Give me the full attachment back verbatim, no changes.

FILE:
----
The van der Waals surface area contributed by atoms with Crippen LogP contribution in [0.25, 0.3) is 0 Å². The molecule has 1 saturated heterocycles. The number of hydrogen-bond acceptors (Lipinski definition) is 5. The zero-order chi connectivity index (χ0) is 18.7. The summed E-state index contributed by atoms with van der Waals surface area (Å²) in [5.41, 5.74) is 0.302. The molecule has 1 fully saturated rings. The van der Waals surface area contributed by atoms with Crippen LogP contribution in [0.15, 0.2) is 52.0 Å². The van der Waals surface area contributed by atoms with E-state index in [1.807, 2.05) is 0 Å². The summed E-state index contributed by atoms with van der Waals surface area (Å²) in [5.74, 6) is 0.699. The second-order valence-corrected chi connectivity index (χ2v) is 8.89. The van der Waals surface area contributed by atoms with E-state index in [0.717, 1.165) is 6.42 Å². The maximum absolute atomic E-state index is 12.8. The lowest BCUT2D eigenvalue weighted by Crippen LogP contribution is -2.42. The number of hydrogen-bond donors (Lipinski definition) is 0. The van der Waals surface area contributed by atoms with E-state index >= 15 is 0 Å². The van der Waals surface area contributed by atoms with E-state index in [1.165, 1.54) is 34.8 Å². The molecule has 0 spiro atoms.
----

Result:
The van der Waals surface area contributed by atoms with Crippen LogP contribution in [0.25, 0.3) is 0 Å². The molecule has 1 saturated heterocycles. The number of hydrogen-bond acceptors (Lipinski definition) is 5. The zero-order chi connectivity index (χ0) is 18.7. The summed E-state index contributed by atoms with van der Waals surface area (Å²) in [5.41, 5.74) is 0.302. The molecule has 1 fully saturated rings. The van der Waals surface area contributed by atoms with Crippen LogP contribution in [0.15, 0.2) is 52.0 Å². The van der Waals surface area contributed by atoms with E-state index in [1.807, 2.05) is 0 Å². The summed E-state index contributed by atoms with van der Waals surface area (Å²) in [5.74, 6) is 0.699. The second-order valence-corrected chi connectivity index (χ2v) is 8.89. The van der Waals surface area contributed by atoms with E-state index in [0.717, 1.165) is 6.42 Å². The maximum absolute atomic E-state index is 12.8. The lowest BCUT2D eigenvalue weighted by Crippen LogP contribution is -2.42. The number of hydrogen-bond donors (Lipinski definition) is 0. The van der Waals surface area contributed by atoms with E-state index >= 15 is 0 Å². The van der Waals surface area contributed by atoms with E-state index in [1.165, 1.54) is 34.8 Å². The molecule has 0 spiro atoms.